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This review is taken from PN Review 52, Volume 13 Number 2, November - December 1986.

DISPOSSESSED William Trevor, The News from Ireland and other stories (The Bodley Head) £9.95

The short story is not, and probably never has been, a place fit for heroes. When an entire fictional life is seen through the prism of a single event, and that event is fleshed as sparsely and tautly as the genre demands, then the life thus refracted seems - almost inevitably, and in spite of the finest actions - a sad affair. The central figures of novels can hardly help being borne by the river of words that swirl about them into the heroic sphere. No matter how wretched or insignificant their lot, heroes they become: Leopold and Molly Bloom were both Dubliners, after all, until rendered epic by the Joycean torrent. Had they remained Dubliners, had that June day been sketched about them with a few deft pencil strokes, then they, too, would have had sadness clinging to them, their lives limited, poignant, lost. They would have been - as are William Trevor's characters - dispossessed of all that might have been, left only with the simple way things were. While the novel explores our hopes in this respect, the short story reveals our fears neatly and mercilessly.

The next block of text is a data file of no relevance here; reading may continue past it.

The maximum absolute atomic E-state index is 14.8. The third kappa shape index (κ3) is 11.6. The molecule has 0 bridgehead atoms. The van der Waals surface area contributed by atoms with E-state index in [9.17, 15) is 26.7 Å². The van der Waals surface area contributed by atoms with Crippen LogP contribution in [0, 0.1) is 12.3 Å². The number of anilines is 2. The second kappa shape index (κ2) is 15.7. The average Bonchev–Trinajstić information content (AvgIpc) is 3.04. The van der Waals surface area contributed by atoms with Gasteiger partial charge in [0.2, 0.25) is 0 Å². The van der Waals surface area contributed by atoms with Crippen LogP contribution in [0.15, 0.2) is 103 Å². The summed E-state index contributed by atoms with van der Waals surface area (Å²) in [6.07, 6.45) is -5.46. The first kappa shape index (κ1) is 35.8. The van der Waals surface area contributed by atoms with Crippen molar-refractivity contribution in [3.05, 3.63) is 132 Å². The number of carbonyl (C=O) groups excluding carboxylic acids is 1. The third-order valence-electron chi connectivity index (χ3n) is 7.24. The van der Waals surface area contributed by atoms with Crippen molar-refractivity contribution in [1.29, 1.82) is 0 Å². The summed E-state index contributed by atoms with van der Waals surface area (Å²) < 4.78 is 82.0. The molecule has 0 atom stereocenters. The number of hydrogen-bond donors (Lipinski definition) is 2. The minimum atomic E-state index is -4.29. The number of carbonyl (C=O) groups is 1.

Not that there is any shortage of hoping in The News from Ireland. Everyone is at it: the butler in the title story, hoping that the English relatives who have arrived to claim the Irish estate where he lives and works will go away again, leaving the place to crumble properly back into the clay; Mrs Nancy Simpson ...

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